Until our arms have brought the opportune moment for the establishment of a permanent National Government, representative of the whole people of Ireland and elected by the suffrages of all her men and women, the Provisional Government, hereby constituted, will administer the civil and military affairs of the Republic in trust for the people”.

    The above two paragraphs from the six paragraph Proclamation declare for universal suffrage at a time when women were denied the vote and only certain categories of men were entitled to it. There was to be no unelected Monarchy but a democratically elected republic. Such a statement was revolutionary and ahead of its time in historical terms. All seven signatories participated in the rebellion. I encourage you to read it in full and be inspired.

    As the week progressed exactly 103 years ago the fighting in some areas became more intense, leading to several prolonged, fiercely contested street battles. By Friday 28 April, about 18-20,000 soldiers had been amassed in Dublin against about 1,600 rebels while much of the city centre had been destroyed by British artillery fire.

    The next day Pádraig Pearse, the acting President of the provincial government, surrendered unconditionally on behalf of the Volunteers and issued orders to this effect.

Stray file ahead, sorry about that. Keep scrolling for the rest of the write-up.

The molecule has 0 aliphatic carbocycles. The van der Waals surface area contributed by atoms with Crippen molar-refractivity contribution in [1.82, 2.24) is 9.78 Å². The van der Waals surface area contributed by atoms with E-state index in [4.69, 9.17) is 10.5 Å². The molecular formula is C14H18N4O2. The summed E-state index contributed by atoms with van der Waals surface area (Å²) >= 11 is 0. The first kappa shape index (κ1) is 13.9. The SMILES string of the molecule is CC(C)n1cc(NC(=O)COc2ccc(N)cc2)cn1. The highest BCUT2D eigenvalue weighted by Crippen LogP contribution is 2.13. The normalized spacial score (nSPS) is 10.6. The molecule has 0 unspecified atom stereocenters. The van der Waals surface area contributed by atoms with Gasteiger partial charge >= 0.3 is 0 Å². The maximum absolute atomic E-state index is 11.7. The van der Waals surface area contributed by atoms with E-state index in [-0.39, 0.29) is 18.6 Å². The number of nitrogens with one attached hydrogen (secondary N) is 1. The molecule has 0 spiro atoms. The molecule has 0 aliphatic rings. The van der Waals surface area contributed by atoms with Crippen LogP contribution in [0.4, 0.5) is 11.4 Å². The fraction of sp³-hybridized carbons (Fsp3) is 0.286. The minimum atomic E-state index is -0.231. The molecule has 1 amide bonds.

A total of 450 people were killed during the rebellion, among them 64 rebels. 2,614 were injured, and nine others were reported missing, almost all in Dublin. The rebel leaders who survived would soon be killed by the British state. The men were tried in secrecy at Richmond Barracks in Dublin at a series of field general courts-martial where they were permitted no defence counsel.

    The executions began on the morning of 3 May with Pádraig Pearse, Thomas Clarke and Thomas MacDonagh being shot by firing squad at the Stonebreaker’s Yard in Kilmainham Gaol. The following morning Joseph Plunkett, Edward Daly, Michael O'Hanrahan and Willie Pearse were shot, followed by John MacBride on the morning after.

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    Éamonn Ceannt, Michael Mallin, Seán Heuston and Con Colbert were shot on 8 May, followed by Seán Mac Diarmada and James Connolly on 12 May.